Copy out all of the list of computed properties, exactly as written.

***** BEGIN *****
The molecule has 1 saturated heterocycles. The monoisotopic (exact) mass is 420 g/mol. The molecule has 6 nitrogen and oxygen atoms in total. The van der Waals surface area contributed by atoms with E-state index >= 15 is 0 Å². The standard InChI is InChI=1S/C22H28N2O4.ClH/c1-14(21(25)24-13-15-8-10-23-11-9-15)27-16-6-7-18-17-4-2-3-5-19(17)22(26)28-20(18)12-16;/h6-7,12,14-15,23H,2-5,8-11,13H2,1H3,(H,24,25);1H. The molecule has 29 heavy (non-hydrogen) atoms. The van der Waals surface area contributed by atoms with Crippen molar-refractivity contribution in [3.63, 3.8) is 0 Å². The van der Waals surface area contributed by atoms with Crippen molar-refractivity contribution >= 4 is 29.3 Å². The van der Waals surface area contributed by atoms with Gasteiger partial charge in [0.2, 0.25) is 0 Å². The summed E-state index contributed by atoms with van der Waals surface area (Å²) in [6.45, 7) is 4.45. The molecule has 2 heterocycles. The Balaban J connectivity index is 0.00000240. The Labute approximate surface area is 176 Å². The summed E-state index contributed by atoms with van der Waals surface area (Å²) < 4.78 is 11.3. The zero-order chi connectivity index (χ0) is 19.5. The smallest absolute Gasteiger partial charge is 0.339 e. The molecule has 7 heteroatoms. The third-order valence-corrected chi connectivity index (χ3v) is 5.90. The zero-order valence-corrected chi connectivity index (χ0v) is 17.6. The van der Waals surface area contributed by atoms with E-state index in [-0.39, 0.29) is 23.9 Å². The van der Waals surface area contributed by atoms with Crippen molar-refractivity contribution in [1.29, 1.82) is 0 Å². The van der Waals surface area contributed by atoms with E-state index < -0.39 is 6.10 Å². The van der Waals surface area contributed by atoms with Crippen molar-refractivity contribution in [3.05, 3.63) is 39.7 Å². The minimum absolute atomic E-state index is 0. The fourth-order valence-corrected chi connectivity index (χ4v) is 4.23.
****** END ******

The molecule has 1 saturated heterocycles. The monoisotopic (exact) mass is 420 g/mol. The molecule has 6 nitrogen and oxygen atoms in total. The van der Waals surface area contributed by atoms with E-state index >= 15 is 0 Å². The standard InChI is InChI=1S/C22H28N2O4.ClH/c1-14(21(25)24-13-15-8-10-23-11-9-15)27-16-6-7-18-17-4-2-3-5-19(17)22(26)28-20(18)12-16;/h6-7,12,14-15,23H,2-5,8-11,13H2,1H3,(H,24,25);1H. The molecule has 29 heavy (non-hydrogen) atoms. The van der Waals surface area contributed by atoms with Crippen molar-refractivity contribution in [3.63, 3.8) is 0 Å². The van der Waals surface area contributed by atoms with Crippen molar-refractivity contribution >= 4 is 29.3 Å². The van der Waals surface area contributed by atoms with Gasteiger partial charge in [0.2, 0.25) is 0 Å². The summed E-state index contributed by atoms with van der Waals surface area (Å²) in [6.45, 7) is 4.45. The molecule has 2 heterocycles. The Balaban J connectivity index is 0.00000240. The Labute approximate surface area is 176 Å². The summed E-state index contributed by atoms with van der Waals surface area (Å²) < 4.78 is 11.3. The zero-order chi connectivity index (χ0) is 19.5. The smallest absolute Gasteiger partial charge is 0.339 e. The molecule has 7 heteroatoms. The third-order valence-corrected chi connectivity index (χ3v) is 5.90. The zero-order valence-corrected chi connectivity index (χ0v) is 17.6. The van der Waals surface area contributed by atoms with E-state index in [-0.39, 0.29) is 23.9 Å². The van der Waals surface area contributed by atoms with Crippen molar-refractivity contribution in [1.29, 1.82) is 0 Å². The van der Waals surface area contributed by atoms with E-state index < -0.39 is 6.10 Å². The van der Waals surface area contributed by atoms with Crippen molar-refractivity contribution in [3.05, 3.63) is 39.7 Å². The minimum absolute atomic E-state index is 0. The fourth-order valence-corrected chi connectivity index (χ4v) is 4.23.